25 JULY 1987, Page 27

LETTERS Getting the message

Sir: Recently I have been trying to get British Telecom to pull up its socks. Last August I received on a Monday morning a telegram that had been sent from Poland the previous Wednesday. British Telecom had posted it on the Thursday. They maintained that they were not to blame for the Post Office's delays, but also claimed that, since, Britain had a very good postal service, it was entirely reasonable for them to entrust telegrams to it. I was uncon- vinced. Although my telegram was, happi- IY, not desperately urgent, I was aware that telegrams often are, and had visions of being summoned too late by dilatory post to the bedside of a dying son. I made a number of suggestions: most obviously that where there was a telephone at the address stated they should telephone the message, but also that where there was no telephone they should telephone to the sorting office for guaranteed next-working- day delivery, as they do for telemessages; and as a minor point, that a return address should be printed on the telegram form. The suggestions were not well received. It was like dealing with a Government department: points carefully missed, reasons why suggestions which had not been put forward could not, unfortunately, be put into practice, bland apologies for anY inconvenience caused with resolute refusal to do anything to remedy matters. After a protracted correspondence I changed from aggrieved consumer to wor- ried shareholder, and was quickly offered assurances that things would be looked into and seen to. After a two months' silence I finally received, on St Valentine's Day, a letter from the chairman's office explaining really that nothing could be done, because it would cost E15 per tele- gram to put my suggestion into practice. I found it hard to believe, having seen advertisements by British Telecom, offer- ing to telephone St Valentine's greetings for only £4. I pressed harder, but to no effect. The use of the telemessage network is `under review, though not at present a practical proposition'. British Telecom still believes that no improvement is needed, and I am worried that if they really believe it is entirely satisfactory to run a telecom- munications service in which telegrams are delivered by men in red vans the following week, my shares will go the way of those I °nee held in BMC.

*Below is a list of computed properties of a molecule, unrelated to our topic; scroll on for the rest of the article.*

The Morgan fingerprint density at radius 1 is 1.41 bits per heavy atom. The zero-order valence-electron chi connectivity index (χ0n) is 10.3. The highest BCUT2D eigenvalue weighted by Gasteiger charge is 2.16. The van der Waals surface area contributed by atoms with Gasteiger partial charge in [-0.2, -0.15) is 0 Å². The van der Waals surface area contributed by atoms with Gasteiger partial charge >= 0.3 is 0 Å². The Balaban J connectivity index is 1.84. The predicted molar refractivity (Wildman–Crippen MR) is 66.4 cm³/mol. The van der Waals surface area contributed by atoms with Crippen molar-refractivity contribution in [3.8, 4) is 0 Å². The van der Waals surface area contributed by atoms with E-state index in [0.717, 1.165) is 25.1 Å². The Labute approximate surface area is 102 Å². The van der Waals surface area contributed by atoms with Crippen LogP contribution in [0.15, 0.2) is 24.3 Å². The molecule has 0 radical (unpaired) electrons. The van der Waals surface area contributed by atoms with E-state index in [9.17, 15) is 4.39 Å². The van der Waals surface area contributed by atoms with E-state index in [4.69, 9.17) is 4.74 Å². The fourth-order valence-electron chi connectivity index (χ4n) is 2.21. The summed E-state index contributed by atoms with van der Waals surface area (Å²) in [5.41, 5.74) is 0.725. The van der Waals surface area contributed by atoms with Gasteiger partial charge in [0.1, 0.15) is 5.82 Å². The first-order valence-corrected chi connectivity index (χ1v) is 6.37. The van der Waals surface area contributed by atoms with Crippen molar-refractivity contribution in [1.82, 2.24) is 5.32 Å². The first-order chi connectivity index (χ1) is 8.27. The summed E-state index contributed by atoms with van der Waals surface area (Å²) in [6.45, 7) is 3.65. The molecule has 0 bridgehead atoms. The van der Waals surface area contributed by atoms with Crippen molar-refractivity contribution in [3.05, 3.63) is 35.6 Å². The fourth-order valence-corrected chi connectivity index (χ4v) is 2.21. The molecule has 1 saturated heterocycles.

Several lessons are to be learnt. The Government should note that privatisation IS not working: the spirit of AT&T has not descended on the managers of British Telecom. Politicians generally should note, against the time the Act comes up for Parliamentary review, that much more competition is needed if this erstwhile monopoly is to be eased off the feather bed. Other shareholders should look to their holdings, but rather than immediately selling out, should write as shareholders to the Assistant Secretary, Mr D. C. For- ward, British Telecom Centre, London EC1, to express their views. If Britain is to be a property-owning democracy, share- holders need to view their shares not merely as stocks to be bought and sold, but as carrying with them some responsibility. J. R. Lucas

Merton College, Oxford